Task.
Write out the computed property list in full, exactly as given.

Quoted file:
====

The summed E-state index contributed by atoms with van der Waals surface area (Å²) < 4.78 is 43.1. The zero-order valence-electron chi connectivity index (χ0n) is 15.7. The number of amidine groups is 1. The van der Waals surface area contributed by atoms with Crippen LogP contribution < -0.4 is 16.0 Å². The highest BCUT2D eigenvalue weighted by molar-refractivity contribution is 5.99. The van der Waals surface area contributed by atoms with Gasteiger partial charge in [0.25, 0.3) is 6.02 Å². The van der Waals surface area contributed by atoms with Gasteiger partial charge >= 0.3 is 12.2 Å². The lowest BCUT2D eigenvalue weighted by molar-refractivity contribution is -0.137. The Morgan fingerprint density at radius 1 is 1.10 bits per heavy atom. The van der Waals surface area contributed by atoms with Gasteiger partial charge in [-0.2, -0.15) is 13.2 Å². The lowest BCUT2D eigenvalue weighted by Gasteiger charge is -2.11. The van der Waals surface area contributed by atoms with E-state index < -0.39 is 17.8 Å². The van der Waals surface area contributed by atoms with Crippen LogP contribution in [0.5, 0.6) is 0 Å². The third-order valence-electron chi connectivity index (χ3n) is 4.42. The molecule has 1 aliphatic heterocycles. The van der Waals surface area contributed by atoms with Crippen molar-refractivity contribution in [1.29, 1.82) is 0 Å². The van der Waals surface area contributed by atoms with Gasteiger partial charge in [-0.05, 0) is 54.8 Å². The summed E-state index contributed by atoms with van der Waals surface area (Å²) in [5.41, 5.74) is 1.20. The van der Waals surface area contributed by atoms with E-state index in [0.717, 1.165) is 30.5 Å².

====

The summed E-state index contributed by atoms with van der Waals surface area (Å²) < 4.78 is 43.1. The zero-order valence-electron chi connectivity index (χ0n) is 15.7. The number of amidine groups is 1. The van der Waals surface area contributed by atoms with Crippen LogP contribution < -0.4 is 16.0 Å². The highest BCUT2D eigenvalue weighted by molar-refractivity contribution is 5.99. The van der Waals surface area contributed by atoms with Gasteiger partial charge in [0.25, 0.3) is 6.02 Å². The van der Waals surface area contributed by atoms with Gasteiger partial charge >= 0.3 is 12.2 Å². The lowest BCUT2D eigenvalue weighted by molar-refractivity contribution is -0.137. The Morgan fingerprint density at radius 1 is 1.10 bits per heavy atom. The van der Waals surface area contributed by atoms with Gasteiger partial charge in [-0.2, -0.15) is 13.2 Å². The lowest BCUT2D eigenvalue weighted by Gasteiger charge is -2.11. The van der Waals surface area contributed by atoms with E-state index < -0.39 is 17.8 Å². The van der Waals surface area contributed by atoms with Crippen LogP contribution in [0.5, 0.6) is 0 Å². The third-order valence-electron chi connectivity index (χ3n) is 4.42. The molecule has 1 aliphatic heterocycles. The van der Waals surface area contributed by atoms with Crippen molar-refractivity contribution in [1.29, 1.82) is 0 Å². The van der Waals surface area contributed by atoms with Gasteiger partial charge in [-0.05, 0) is 54.8 Å². The summed E-state index contributed by atoms with van der Waals surface area (Å²) in [5.41, 5.74) is 1.20. The van der Waals surface area contributed by atoms with E-state index in [0.717, 1.165) is 30.5 Å².